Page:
Financial Times editor barred from entering Hong Kong amid growing free speech concerns

Victor Mallet giving a talk at the Foreign Correspondents Club in New Delhi about his book The Ganges in January 2018. Screengrab via YouTube.

A senior Financial Times journalist was refused entry into Hong Kong last night, weeks after the Hong Kong government refused to renew his work visa.

The news comes barely a day after a prominent dissident Chinese author had two of his talks canceled by the venue that was due to host them, stoking fears of self-censorship and a clampdown on free speech in the city.

According to the FT, their Asia news editor, Victor Mallet, attempted to enter Hong Kong last night as a visitor, but was turned away at the border after several hours of questioning by immigration officers.

Mallet, who is vice president of the Hong Kong Foreign Correspondents’ Club (FCC), had his application to renew his work visa rejected last month without explanation.

The visa denial is widely believed to be linked to a decision by the FCC to host a talk with the leader of the now-banned, pro-independence Hong Kong National Party (HKNP) in August.

Earlier today, Mallet posted on Facebook a photo of some Octopus cards and his Central Government Office press pass, saying that he had intended to enter Hong Kong to bid farewell to colleagues and friends, attend the Hong Kong International Literary Festival, cash in his and his family’s Octopus card, pay his taxes, visit the FCC, sail in the Round the Island race, and visit the dentist.

He said that, instead, he will be moving to Europe and re-reading George Orwell’s 1984.*

Financial Times' Asia news editor Victor Mallet posted this photo onto his personal Facebook page hours after he was barred from entering Hong Kong on a visitor's visa. Photo via Facebook/Victor Mallet.
Financial Times’ Asia news editor Victor Mallet posted this photo onto his personal Facebook page hours after he was barred from entering Hong Kong on a visitor’s visa. Photo via Facebook/Victor Mallet.

He also retweeted a copy of a letter signed by 17 former FCC presidents repeating calls for Chief Executive Carrie Lam to provide a public explanation for his recent visa denial.

The authorities have still not provided an official reason as to why Mallet’s visa was renewed, with Lam saying at a press briefing in October that it was “pure speculation” to link the visa denial with his moderating of the FCC talk. She has, however, offered no alternate narrative.

The news of Mallet’s barring at the airport comes after Tai Kwun, the arts and heritage center hosting the Hong Kong International Literary Festival, canceled a pair of talks featuring exiled Chinese writer Ma Jian. One of the talks was to have included a discussion of his book China Dream, which has been described as a satire on Xi Jinping.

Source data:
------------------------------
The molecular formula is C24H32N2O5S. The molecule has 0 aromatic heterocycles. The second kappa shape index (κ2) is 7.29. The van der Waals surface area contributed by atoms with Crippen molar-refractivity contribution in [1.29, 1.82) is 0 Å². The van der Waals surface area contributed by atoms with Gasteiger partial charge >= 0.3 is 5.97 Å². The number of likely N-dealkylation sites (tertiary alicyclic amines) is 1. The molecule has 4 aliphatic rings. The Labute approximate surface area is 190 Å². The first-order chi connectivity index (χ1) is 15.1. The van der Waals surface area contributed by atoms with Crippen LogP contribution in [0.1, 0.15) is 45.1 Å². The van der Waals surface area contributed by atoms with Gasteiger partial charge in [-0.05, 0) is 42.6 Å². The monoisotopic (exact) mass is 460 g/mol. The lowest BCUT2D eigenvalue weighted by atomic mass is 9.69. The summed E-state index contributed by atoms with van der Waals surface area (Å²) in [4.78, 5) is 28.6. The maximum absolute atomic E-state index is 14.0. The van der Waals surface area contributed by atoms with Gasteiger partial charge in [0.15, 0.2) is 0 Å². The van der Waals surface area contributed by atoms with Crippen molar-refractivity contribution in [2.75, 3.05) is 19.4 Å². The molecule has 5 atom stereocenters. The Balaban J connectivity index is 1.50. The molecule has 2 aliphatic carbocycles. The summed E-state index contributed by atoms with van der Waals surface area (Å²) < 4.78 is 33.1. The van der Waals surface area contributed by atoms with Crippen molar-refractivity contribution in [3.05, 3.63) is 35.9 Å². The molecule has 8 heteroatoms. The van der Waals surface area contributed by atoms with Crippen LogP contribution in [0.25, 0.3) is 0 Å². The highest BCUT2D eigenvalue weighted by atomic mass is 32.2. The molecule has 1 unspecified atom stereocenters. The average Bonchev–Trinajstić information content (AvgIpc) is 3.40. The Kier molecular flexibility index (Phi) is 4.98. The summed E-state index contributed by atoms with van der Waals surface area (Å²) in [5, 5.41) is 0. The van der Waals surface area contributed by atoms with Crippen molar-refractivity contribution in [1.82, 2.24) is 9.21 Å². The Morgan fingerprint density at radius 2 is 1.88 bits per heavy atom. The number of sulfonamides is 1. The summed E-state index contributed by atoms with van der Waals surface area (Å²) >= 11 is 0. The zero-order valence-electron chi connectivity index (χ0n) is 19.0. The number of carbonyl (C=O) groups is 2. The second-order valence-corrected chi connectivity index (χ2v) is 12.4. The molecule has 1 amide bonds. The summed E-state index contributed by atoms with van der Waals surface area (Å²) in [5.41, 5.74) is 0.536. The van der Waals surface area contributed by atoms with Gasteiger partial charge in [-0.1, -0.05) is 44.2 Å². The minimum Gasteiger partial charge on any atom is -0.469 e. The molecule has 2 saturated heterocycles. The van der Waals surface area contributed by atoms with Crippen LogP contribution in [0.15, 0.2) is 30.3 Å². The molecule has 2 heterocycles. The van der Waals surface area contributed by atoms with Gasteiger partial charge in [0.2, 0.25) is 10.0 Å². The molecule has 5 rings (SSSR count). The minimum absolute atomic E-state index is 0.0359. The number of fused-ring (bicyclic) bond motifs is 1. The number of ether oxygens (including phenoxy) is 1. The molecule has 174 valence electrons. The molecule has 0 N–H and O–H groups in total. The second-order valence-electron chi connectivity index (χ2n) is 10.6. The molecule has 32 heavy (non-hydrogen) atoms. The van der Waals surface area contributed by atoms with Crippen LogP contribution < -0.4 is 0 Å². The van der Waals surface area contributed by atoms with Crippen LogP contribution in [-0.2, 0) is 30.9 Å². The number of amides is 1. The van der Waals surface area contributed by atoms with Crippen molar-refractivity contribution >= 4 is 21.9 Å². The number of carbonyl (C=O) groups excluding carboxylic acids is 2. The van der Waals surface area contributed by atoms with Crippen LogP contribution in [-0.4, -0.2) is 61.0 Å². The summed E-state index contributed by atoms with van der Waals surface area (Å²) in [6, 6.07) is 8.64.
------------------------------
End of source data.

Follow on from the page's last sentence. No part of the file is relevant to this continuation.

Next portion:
Ma, who has long been barred from entering China and is now based in the UK, tweeted on Tuesday evening that the talks had been canceled by the center without explanation.

The explanation finally came yesterday in the form of a statement from the venue’s director, Timothy Calnin.

“We do not want Tai Kwun to become a platform to promote the political interests of any individual,” he said.

Ma, last night, rejected that characterization of his planned talk, tweeting: “I wouldn’t use Tai Kwun as a platform to promote my ‘political interests’. I’m a novelist, not an activist, and am attending the Festival to discuss my new novel, China Dream. My ‘politics’ are simple: I believe in free thought and free speech. Without them, life has no meaning.”

He confirmed in a subsequent tweet that he is due to arrive at Hong Kong airport at about 5pm today. He added that he’s worried he will not be allowed in, but was still determined to go.

“It is precisely at times such as this when free speech is under threat that writers have a duty to speak out,” he wrote.

“It would have been easy not to go, to avoid difficult questions. But more and more it seems to me that in literature, there is nowhere to hide. Writers have to look at the wider picture, and search for answers to every difficult question they are asked.”

The incidents involving Ma and Mallet come just one week after a potentially controversial art exhibit by dissident Chinese cartoonist Badiucao was canceled amid “safety concerns.”

*This article has been updated to include a social media post by Victor Mallet.

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